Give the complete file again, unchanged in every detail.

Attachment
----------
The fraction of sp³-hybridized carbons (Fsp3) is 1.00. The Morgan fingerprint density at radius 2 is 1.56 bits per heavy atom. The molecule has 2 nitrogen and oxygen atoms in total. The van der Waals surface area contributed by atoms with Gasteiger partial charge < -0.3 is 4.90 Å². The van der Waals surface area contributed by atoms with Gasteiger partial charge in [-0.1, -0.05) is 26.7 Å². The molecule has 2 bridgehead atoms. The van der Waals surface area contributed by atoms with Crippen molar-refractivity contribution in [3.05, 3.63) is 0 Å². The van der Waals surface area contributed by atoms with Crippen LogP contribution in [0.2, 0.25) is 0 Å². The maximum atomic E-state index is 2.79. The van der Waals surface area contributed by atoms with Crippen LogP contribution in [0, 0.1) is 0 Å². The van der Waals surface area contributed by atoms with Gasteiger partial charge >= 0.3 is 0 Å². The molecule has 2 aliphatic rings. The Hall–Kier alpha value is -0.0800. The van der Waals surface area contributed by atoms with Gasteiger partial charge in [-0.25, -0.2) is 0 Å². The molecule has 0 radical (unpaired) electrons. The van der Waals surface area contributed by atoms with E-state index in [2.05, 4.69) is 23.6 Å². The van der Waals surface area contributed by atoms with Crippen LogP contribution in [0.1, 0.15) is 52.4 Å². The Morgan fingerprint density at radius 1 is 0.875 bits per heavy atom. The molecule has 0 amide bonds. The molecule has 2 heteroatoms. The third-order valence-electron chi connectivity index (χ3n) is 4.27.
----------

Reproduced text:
The fraction of sp³-hybridized carbons (Fsp3) is 1.00. The Morgan fingerprint density at radius 2 is 1.56 bits per heavy atom. The molecule has 2 nitrogen and oxygen atoms in total. The van der Waals surface area contributed by atoms with Gasteiger partial charge < -0.3 is 4.90 Å². The van der Waals surface area contributed by atoms with Gasteiger partial charge in [-0.1, -0.05) is 26.7 Å². The molecule has 2 bridgehead atoms. The van der Waals surface area contributed by atoms with Crippen molar-refractivity contribution in [3.05, 3.63) is 0 Å². The van der Waals surface area contributed by atoms with Crippen LogP contribution in [0.2, 0.25) is 0 Å². The maximum atomic E-state index is 2.79. The van der Waals surface area contributed by atoms with Crippen LogP contribution in [0, 0.1) is 0 Å². The van der Waals surface area contributed by atoms with Gasteiger partial charge >= 0.3 is 0 Å². The molecule has 2 aliphatic rings. The Hall–Kier alpha value is -0.0800. The van der Waals surface area contributed by atoms with Gasteiger partial charge in [-0.25, -0.2) is 0 Å². The molecule has 0 radical (unpaired) electrons. The van der Waals surface area contributed by atoms with E-state index in [2.05, 4.69) is 23.6 Å². The van der Waals surface area contributed by atoms with Crippen LogP contribution in [0.1, 0.15) is 52.4 Å². The Morgan fingerprint density at radius 1 is 0.875 bits per heavy atom. The molecule has 0 amide bonds. The molecule has 2 heteroatoms. The third-order valence-electron chi connectivity index (χ3n) is 4.27.